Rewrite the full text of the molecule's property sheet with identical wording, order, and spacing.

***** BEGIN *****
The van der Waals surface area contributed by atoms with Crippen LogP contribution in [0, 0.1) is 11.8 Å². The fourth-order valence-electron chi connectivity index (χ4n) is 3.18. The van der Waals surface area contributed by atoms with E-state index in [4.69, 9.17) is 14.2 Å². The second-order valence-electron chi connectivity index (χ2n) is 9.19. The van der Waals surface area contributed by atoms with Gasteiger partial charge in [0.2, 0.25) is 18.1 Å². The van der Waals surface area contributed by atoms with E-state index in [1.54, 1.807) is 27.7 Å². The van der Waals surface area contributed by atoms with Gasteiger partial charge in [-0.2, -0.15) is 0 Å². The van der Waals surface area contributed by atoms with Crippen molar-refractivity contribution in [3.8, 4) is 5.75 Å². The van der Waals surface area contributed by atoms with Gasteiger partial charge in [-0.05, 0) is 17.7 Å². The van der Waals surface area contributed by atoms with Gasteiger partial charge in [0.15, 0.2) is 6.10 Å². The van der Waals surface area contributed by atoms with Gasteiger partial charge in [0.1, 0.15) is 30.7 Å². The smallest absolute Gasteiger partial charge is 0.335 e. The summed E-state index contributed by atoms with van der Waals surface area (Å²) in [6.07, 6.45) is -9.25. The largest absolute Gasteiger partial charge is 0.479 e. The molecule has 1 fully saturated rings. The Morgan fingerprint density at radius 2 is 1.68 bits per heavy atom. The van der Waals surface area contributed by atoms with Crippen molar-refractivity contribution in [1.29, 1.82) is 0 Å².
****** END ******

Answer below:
The van der Waals surface area contributed by atoms with Crippen LogP contribution in [0, 0.1) is 11.8 Å². The fourth-order valence-electron chi connectivity index (χ4n) is 3.18. The van der Waals surface area contributed by atoms with E-state index in [4.69, 9.17) is 14.2 Å². The second-order valence-electron chi connectivity index (χ2n) is 9.19. The van der Waals surface area contributed by atoms with Gasteiger partial charge in [0.2, 0.25) is 18.1 Å². The van der Waals surface area contributed by atoms with E-state index in [1.54, 1.807) is 27.7 Å². The van der Waals surface area contributed by atoms with Gasteiger partial charge in [-0.2, -0.15) is 0 Å². The van der Waals surface area contributed by atoms with Crippen molar-refractivity contribution in [3.8, 4) is 5.75 Å². The van der Waals surface area contributed by atoms with Gasteiger partial charge in [-0.05, 0) is 17.7 Å². The van der Waals surface area contributed by atoms with Gasteiger partial charge in [0.15, 0.2) is 6.10 Å². The van der Waals surface area contributed by atoms with Gasteiger partial charge in [0.1, 0.15) is 30.7 Å². The smallest absolute Gasteiger partial charge is 0.335 e. The summed E-state index contributed by atoms with van der Waals surface area (Å²) in [6.07, 6.45) is -9.25. The largest absolute Gasteiger partial charge is 0.479 e. The molecule has 1 fully saturated rings. The Morgan fingerprint density at radius 2 is 1.68 bits per heavy atom. The van der Waals surface area contributed by atoms with Crippen molar-refractivity contribution in [1.29, 1.82) is 0 Å².